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The Limits of Subjectivity

Tom Denman argues that a growing number of artists, including Toyin Ojih Odutola, Njideka Akunyili Crosby, Amoako Boafo, Otis Kwame Kye Quaicoe, Lynette Yiadom-Boakye and Amy Sherald, have been exploring the possibilities of Modernism to counteract existing paradigms of race and representation. Frames, outlines, shadows, more frames, more outlines, terrain, landscape, skin; set in a rectangle roughly sharing the dimensions of a laptop screen and rendered in coloured pencil, graphite and ink, Toyin Ojih Odutola’s The Day You Finally See It, 2020, achieves what some theorists have deemed to be nigh-on impossible: she has represented a black person undefined by her race or by anything external to the frame. The sign of her skin – ‘a sign in excess of all signs’, to use Cameroonian philosopher Achille Mbembe’s phrase – does not by any means outweigh the subject, who is autonomous, questioning and private. Nor does the white mount offset the skin, because its whiteness serves no purpose other than to do cosmetic justice to the tonality of the drawing as a whole. The figure, whose head we see from behind in semi-profile, is in a world of her own (and perhaps of her own creation), from which the viewer is excluded, and yet her enigmatic composure compels us to keep looking, the traditional Rückenfigur no longer serving as our surrogate to lend self-conscious reflexivity to the looking experience but rather as a means of at once drawing us in and blocking us out.

Perhaps she is not looking, but listening; perhaps to a scene in another work, such as those found in the sequence of large-scale monochrome drawings in ‘A Countervailing Theory’, the artist’s current exhibition at The Curve in London’s Barbican Centre. This picture-within-the-picture seems to expand far beyond the little of it that we see and even beyond its own frame, to the left of the figure’s head. This is because the wall beyond is the same colour as the rocks depicted in the drawing, and the shadow her head casts spreads across this threshold, symbolically connecting the madeness of the pictorial backdrop with a swathe of other elements: the world outside the window, the consciousness of the figure (who may or may not be the artist), and the hand and marks that figured her. The terrain of the rock and that of her skin and hair and the top she is wearing are further converged through the use of shadow, the absence of pictorial depth (which is somewhat ingeniously complicated by the pictorial depth of the drawing in front of her) and the ubiquitous commonality of striated marks.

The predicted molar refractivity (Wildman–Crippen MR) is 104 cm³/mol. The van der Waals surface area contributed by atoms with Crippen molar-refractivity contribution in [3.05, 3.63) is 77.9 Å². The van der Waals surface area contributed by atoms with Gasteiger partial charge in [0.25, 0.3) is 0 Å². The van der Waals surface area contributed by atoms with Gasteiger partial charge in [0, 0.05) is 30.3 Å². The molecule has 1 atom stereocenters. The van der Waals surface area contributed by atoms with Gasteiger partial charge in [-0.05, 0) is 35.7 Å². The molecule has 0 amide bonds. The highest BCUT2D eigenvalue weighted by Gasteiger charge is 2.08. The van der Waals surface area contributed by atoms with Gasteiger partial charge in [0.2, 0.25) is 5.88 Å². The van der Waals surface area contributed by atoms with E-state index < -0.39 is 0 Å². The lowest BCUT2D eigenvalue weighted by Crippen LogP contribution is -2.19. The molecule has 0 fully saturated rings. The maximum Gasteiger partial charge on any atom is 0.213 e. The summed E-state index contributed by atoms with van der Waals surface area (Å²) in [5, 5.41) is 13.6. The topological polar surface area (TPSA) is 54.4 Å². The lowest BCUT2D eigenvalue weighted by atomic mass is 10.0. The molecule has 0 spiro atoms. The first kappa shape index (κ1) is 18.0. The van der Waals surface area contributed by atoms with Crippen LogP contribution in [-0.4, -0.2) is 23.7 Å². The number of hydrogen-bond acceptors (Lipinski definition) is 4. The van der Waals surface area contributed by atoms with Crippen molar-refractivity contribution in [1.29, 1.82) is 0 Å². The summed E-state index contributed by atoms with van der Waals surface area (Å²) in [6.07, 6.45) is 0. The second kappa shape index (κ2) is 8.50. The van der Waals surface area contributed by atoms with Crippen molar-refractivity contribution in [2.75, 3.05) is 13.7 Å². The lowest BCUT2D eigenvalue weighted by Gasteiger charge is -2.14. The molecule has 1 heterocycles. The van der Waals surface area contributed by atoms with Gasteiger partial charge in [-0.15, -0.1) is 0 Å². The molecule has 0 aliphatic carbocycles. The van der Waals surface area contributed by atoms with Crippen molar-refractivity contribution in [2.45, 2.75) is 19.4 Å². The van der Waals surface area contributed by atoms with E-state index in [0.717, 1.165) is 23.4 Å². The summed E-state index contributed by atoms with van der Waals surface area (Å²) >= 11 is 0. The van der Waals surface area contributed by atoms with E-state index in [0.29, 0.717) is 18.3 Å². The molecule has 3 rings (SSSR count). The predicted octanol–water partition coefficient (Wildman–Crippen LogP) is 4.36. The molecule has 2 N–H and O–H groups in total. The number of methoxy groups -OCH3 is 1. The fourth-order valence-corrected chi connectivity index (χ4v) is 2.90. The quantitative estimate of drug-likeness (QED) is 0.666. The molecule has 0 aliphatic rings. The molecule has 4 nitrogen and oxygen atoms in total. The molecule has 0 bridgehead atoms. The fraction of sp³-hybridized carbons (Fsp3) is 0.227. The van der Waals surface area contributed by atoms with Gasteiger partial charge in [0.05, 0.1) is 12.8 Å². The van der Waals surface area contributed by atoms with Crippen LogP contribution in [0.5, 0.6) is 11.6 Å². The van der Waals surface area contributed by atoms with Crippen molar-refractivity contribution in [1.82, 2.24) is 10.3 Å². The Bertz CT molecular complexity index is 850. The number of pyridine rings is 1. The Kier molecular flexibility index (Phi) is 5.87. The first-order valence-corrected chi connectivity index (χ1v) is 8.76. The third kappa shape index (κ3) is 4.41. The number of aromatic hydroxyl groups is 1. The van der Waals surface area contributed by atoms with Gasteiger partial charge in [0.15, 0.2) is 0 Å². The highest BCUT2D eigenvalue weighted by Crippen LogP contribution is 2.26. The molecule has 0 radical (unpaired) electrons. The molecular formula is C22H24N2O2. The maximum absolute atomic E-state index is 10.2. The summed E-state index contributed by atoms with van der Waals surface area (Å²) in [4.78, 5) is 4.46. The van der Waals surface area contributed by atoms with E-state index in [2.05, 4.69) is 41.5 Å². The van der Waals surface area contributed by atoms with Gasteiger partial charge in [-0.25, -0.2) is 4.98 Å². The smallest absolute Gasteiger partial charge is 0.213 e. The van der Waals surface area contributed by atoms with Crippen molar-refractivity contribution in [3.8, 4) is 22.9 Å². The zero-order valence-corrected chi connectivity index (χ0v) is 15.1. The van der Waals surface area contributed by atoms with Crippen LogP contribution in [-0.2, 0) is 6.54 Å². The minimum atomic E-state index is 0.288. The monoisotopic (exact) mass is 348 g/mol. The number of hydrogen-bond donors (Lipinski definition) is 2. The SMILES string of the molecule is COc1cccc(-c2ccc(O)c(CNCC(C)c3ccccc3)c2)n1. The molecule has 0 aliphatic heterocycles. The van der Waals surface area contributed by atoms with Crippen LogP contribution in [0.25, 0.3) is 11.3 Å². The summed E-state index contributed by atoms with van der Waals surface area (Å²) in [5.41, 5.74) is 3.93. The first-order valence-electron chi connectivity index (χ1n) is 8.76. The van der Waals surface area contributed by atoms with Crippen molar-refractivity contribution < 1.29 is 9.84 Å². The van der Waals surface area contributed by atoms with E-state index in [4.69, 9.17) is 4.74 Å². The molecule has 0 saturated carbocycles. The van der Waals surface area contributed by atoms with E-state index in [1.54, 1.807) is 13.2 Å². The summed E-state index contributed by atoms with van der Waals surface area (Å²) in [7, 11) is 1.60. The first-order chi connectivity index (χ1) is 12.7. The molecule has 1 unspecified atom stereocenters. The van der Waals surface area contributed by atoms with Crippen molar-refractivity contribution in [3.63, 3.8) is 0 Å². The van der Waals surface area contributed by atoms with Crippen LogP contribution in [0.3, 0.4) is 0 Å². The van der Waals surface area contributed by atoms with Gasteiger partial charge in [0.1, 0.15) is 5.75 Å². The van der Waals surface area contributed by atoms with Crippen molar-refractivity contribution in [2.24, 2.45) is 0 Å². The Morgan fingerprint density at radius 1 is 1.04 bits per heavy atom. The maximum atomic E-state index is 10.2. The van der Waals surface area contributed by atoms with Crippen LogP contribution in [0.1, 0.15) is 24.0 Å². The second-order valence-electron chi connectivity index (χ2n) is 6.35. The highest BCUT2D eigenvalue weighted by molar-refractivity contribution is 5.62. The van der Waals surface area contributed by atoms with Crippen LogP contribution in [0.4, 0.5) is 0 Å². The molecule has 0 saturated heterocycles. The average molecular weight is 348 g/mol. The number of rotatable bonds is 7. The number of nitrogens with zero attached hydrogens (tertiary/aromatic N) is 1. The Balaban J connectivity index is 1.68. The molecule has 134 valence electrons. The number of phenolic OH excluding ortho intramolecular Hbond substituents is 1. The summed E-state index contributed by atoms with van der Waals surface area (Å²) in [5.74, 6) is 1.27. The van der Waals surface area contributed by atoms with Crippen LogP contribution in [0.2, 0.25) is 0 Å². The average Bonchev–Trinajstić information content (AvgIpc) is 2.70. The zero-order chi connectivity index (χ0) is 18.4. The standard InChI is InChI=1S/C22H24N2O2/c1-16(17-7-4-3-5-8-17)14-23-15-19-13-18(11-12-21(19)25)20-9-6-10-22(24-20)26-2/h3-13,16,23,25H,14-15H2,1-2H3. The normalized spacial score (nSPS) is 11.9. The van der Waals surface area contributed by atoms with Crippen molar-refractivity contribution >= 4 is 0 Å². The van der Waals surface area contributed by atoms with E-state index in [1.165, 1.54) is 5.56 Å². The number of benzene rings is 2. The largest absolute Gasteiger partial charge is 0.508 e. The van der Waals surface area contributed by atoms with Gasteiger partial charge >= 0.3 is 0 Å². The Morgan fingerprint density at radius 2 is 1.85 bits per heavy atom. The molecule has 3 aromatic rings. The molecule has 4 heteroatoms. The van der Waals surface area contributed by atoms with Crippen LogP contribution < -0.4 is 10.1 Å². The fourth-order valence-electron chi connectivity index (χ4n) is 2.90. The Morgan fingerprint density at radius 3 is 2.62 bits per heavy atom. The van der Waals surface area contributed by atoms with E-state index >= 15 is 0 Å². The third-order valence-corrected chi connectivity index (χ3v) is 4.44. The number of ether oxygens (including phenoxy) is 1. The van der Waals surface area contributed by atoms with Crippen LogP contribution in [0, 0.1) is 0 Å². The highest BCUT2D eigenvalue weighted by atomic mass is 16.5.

The way that the shadow of her profile falls crisply onto the background drawing is reminiscent of the classical myth of the origin of painting or, as it has sometimes been told, of drawing. In Book XXXV of his Naturalis Historia, Pliny the Elder tells us that painting was born when Kora, a young woman in the ancient Peloponnesian city-state of Sicyon, traced the profile of her lover’s shadow on a wall, the image being a token to remember him by when he departed overseas. The shadow as a projection of the subject is a metonym of Ojih Odutola’s mark-making practice: this is her world, unified by her signatory marks. That the subject of the background drawing is itself an ancient myth set in a landscape based on the rock formations of the Jos Plateau in central Nigeria – the country of the American artist’s birth – hints at the immeasurable extent to which it might extend, not only in the physical sense of its scale but also in terms of narrative, history and memory, both personal and cultural. (Without wanting to ‘ethnicise’ her technique, it is notable that the striations she uses bear a striking resemblance to those inscribed into the surface of the 13th-century Yoruba ‘heads’ cast in copper alloy which were excavated in Ife, the city in which Ojih Odutola was born.) Moreover, the self-exploratory theme of the image is signified yet more enigmatically when seen together with its handwritten textual accompaniment, appearing in a separate opening in the mount board to the bottom left of the drawing (so that both image and text are diagonally arranged within one frame): ‘You once said you wanted to get at the deepest, darkest part of yourself. You lied. The day you finally see it, who’ll you be? A stranger to the truth hidden there.’ Reinventing the pictorial language of Las Meninas, and intricately weaving together disparate systems of myth and signification and levels of being, this meta-picture foregrounds not only its own making but also the production of self and subjectivity.

Toyin Ojih Odutola, This is How You Were Made; Final Stages, 2019

Art Monthly no. 441, November 2020


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